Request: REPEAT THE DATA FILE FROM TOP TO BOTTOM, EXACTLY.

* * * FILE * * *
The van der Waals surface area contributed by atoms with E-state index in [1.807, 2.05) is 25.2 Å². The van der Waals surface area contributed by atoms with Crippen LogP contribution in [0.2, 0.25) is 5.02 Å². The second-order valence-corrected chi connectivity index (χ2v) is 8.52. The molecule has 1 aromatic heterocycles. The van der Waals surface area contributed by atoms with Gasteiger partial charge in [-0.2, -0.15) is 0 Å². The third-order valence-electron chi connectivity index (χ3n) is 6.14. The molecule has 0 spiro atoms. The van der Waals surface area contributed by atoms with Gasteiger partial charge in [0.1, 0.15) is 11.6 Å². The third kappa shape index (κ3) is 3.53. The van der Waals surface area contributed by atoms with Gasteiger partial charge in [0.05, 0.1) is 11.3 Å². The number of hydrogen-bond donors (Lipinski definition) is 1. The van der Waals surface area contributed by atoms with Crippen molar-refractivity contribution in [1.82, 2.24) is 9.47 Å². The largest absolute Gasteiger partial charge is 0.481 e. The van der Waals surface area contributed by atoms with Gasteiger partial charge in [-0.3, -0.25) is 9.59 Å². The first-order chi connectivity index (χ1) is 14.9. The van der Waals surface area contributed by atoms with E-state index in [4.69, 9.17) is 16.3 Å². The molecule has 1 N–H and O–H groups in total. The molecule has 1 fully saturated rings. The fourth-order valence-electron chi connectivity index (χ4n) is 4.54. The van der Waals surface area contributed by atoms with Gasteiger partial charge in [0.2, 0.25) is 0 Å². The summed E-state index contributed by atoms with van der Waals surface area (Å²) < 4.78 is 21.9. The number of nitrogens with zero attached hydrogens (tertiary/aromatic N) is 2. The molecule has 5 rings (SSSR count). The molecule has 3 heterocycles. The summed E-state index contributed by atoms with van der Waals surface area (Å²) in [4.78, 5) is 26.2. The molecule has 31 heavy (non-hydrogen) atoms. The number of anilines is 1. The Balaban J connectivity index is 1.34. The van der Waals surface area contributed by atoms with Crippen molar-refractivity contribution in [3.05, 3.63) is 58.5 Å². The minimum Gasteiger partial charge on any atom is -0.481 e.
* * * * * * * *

The van der Waals surface area contributed by atoms with E-state index in [1.807, 2.05) is 25.2 Å². The van der Waals surface area contributed by atoms with Crippen LogP contribution in [0.2, 0.25) is 5.02 Å². The second-order valence-corrected chi connectivity index (χ2v) is 8.52. The molecule has 1 aromatic heterocycles. The van der Waals surface area contributed by atoms with Gasteiger partial charge in [-0.2, -0.15) is 0 Å². The third-order valence-electron chi connectivity index (χ3n) is 6.14. The molecule has 0 spiro atoms. The van der Waals surface area contributed by atoms with Gasteiger partial charge in [0.1, 0.15) is 11.6 Å². The third kappa shape index (κ3) is 3.53. The van der Waals surface area contributed by atoms with Gasteiger partial charge in [0.05, 0.1) is 11.3 Å². The number of hydrogen-bond donors (Lipinski definition) is 1. The van der Waals surface area contributed by atoms with Crippen molar-refractivity contribution in [1.82, 2.24) is 9.47 Å². The largest absolute Gasteiger partial charge is 0.481 e. The van der Waals surface area contributed by atoms with Gasteiger partial charge in [-0.3, -0.25) is 9.59 Å². The first-order chi connectivity index (χ1) is 14.9. The van der Waals surface area contributed by atoms with E-state index in [4.69, 9.17) is 16.3 Å². The molecule has 1 N–H and O–H groups in total. The molecule has 1 fully saturated rings. The fourth-order valence-electron chi connectivity index (χ4n) is 4.54. The van der Waals surface area contributed by atoms with Gasteiger partial charge in [0.2, 0.25) is 0 Å². The summed E-state index contributed by atoms with van der Waals surface area (Å²) < 4.78 is 21.9. The number of nitrogens with zero attached hydrogens (tertiary/aromatic N) is 2. The molecule has 5 rings (SSSR count). The molecule has 3 heterocycles. The summed E-state index contributed by atoms with van der Waals surface area (Å²) in [4.78, 5) is 26.2. The molecule has 31 heavy (non-hydrogen) atoms. The number of anilines is 1. The Balaban J connectivity index is 1.34. The van der Waals surface area contributed by atoms with Crippen molar-refractivity contribution in [3.05, 3.63) is 58.5 Å². The minimum Gasteiger partial charge on any atom is -0.481 e.